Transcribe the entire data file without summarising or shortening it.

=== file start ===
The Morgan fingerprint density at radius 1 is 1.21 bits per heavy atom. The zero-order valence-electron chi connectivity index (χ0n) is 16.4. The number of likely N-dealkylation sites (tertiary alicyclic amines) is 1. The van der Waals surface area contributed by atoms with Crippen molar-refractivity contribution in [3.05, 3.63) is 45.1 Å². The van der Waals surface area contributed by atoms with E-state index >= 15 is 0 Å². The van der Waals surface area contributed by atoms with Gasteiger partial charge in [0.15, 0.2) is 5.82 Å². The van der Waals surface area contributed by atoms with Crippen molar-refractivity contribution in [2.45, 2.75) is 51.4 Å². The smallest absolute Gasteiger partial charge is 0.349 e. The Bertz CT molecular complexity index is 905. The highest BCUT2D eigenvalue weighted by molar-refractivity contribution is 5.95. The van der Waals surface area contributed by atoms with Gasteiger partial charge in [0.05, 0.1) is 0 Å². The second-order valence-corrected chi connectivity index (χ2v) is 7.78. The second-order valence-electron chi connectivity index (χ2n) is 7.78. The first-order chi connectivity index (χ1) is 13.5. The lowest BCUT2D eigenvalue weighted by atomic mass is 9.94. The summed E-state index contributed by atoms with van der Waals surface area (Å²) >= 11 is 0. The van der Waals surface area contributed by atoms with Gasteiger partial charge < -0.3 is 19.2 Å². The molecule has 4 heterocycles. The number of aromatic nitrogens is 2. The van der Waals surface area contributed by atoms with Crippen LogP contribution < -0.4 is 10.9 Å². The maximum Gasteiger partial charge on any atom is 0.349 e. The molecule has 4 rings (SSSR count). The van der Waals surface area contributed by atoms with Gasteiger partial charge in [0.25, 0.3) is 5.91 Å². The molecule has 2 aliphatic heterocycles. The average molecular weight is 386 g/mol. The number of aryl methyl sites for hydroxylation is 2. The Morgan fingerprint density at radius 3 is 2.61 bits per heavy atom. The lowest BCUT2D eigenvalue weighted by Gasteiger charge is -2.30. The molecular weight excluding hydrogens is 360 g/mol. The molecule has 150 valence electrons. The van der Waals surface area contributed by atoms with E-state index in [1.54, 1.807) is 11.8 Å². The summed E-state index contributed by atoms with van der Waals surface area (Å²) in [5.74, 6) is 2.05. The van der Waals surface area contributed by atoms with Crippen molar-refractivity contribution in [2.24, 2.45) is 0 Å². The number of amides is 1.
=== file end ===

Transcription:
The Morgan fingerprint density at radius 1 is 1.21 bits per heavy atom. The zero-order valence-electron chi connectivity index (χ0n) is 16.4. The number of likely N-dealkylation sites (tertiary alicyclic amines) is 1. The van der Waals surface area contributed by atoms with Crippen molar-refractivity contribution in [3.05, 3.63) is 45.1 Å². The van der Waals surface area contributed by atoms with E-state index >= 15 is 0 Å². The van der Waals surface area contributed by atoms with Gasteiger partial charge in [0.15, 0.2) is 5.82 Å². The van der Waals surface area contributed by atoms with Crippen molar-refractivity contribution in [2.45, 2.75) is 51.4 Å². The smallest absolute Gasteiger partial charge is 0.349 e. The Bertz CT molecular complexity index is 905. The highest BCUT2D eigenvalue weighted by molar-refractivity contribution is 5.95. The van der Waals surface area contributed by atoms with Gasteiger partial charge in [0.05, 0.1) is 0 Å². The second-order valence-corrected chi connectivity index (χ2v) is 7.78. The second-order valence-electron chi connectivity index (χ2n) is 7.78. The first-order chi connectivity index (χ1) is 13.5. The lowest BCUT2D eigenvalue weighted by atomic mass is 9.94. The summed E-state index contributed by atoms with van der Waals surface area (Å²) >= 11 is 0. The van der Waals surface area contributed by atoms with Gasteiger partial charge < -0.3 is 19.2 Å². The molecule has 4 heterocycles. The number of aromatic nitrogens is 2. The van der Waals surface area contributed by atoms with Crippen LogP contribution < -0.4 is 10.9 Å². The maximum Gasteiger partial charge on any atom is 0.349 e. The molecule has 4 rings (SSSR count). The van der Waals surface area contributed by atoms with Gasteiger partial charge in [0.25, 0.3) is 5.91 Å². The molecule has 2 aliphatic heterocycles. The average molecular weight is 386 g/mol. The number of aryl methyl sites for hydroxylation is 2. The Morgan fingerprint density at radius 3 is 2.61 bits per heavy atom. The lowest BCUT2D eigenvalue weighted by Gasteiger charge is -2.30. The molecular weight excluding hydrogens is 360 g/mol. The molecule has 150 valence electrons. The van der Waals surface area contributed by atoms with E-state index in [1.54, 1.807) is 11.8 Å². The summed E-state index contributed by atoms with van der Waals surface area (Å²) in [5.74, 6) is 2.05. The van der Waals surface area contributed by atoms with Crippen molar-refractivity contribution in [2.24, 2.45) is 0 Å². The number of amides is 1.